If anyone were to give you a horse, would you peer all the way past its teeth to check for, I don't know, human heads?
I only ask because a site called ItemNotAsDescribed.com (tagline: Free is a Four-Letter Word) has dedicated itself to examining some of the free offers on Craigslist. Specifically, the site exists to expose the worst of the free in the Land of the Free.
For example, from Tucson's Craigslist come some book shelves, which have seen better days but clearly can't remember them. The ad for the shelves declares: "in the alley by the dumpster is a utility shelf made of wood for free. Someone left it there - please dont inquire - just come and get it."
The ItemNotAsDescribed poster adds: "For storing your least valuable possessions - the ones you're openly hostile towards. 'Here you go, fourth-place trophy, 2008 Fourth of July Chili Cook-Off. Enjoy your new home [mumbles obscenities]'."
Perhaps, though, you'd prefer these smashed-up ceramic tiles from the Humboldt Craigslist? Advertised as: "About 150 broken tan colored ceramic tiles that would be great for art projects," they look a little, well, utterly useless.
The ItemNotAsDescribed contributor puts it far more elegantly: "Strangely, the artworld has not yet recognized your genius. Keep trying. Place these tiles in a heavy plastic bag and throw them away. Made the cover of ArtForum, yet?"
The contributor, as so many on this delightful site, continues in eloquence: "At the very least, you will be helping this poster with her performance art project. She tries to get people to come over and take out her trash, to demonstrate human gullibility. You are her first victim. Sorry, I mean, collaborator."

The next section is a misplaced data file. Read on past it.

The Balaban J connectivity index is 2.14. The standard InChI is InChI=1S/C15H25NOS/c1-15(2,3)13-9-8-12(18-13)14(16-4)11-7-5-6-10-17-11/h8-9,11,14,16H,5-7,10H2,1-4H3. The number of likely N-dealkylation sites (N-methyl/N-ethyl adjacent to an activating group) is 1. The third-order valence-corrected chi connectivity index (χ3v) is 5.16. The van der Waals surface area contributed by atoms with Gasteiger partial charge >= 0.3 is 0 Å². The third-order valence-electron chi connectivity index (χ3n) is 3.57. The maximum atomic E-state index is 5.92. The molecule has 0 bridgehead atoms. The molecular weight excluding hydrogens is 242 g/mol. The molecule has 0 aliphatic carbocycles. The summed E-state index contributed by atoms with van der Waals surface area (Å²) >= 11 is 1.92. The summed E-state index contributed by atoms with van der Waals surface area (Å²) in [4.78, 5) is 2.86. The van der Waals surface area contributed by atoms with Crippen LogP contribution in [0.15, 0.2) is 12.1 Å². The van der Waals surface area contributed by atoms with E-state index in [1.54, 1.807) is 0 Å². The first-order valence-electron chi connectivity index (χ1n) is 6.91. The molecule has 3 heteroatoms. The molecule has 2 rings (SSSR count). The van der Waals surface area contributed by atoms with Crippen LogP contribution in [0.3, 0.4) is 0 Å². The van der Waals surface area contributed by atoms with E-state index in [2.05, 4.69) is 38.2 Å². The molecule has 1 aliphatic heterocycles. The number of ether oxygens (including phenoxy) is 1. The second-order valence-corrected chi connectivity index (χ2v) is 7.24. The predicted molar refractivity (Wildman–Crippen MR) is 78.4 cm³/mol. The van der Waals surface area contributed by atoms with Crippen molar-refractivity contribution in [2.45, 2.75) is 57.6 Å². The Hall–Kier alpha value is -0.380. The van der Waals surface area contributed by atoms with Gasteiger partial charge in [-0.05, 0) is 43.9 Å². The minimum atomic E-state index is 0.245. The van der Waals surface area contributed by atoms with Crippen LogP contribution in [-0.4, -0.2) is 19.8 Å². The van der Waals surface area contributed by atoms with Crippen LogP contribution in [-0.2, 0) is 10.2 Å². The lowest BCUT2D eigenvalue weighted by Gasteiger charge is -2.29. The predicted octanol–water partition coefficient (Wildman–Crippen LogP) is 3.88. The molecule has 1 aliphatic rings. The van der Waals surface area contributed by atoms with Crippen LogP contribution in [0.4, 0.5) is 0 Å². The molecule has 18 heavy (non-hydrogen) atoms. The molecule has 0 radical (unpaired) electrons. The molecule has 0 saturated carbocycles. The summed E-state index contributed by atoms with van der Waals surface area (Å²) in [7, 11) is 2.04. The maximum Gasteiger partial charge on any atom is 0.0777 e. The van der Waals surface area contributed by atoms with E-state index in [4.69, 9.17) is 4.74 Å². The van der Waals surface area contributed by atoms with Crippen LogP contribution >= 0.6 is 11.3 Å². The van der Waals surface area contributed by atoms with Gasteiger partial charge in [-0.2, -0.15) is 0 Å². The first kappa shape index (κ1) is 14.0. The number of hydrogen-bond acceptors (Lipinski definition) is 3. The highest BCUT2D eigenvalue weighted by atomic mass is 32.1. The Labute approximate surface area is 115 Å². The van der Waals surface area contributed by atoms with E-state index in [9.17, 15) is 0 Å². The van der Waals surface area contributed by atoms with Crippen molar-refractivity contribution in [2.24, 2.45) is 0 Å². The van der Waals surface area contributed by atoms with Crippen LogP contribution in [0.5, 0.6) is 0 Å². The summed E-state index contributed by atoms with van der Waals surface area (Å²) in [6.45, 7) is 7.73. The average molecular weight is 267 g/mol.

The site even has categories that might help you sift through these worst of the free offers according to your predilections: "Classy", "Delicious" and "Spooky" are just three of the subsections.
Perhaps my favorite is this most delicious offer from the Bay Area's Craigslist: Gerber Cereal for Infants.
You might wonder why someone might give away baby food for free on Craigslist. Well, the advertiser is very open about the flaws in these wares: "One expired on Sept 08 the other Nov 08. But they still have the cellophane on them."
The ItemNotAsDescribed poster is effusive in his good fortune at discovering such a multi-layered bargain: "Sweet, they still have the cellophane on them. Something for the baby to play with after we've fed him long-expired food."
It almost makes those most generous posters who, earlier this week, used Craigslist to try toseem like altruists. Almost.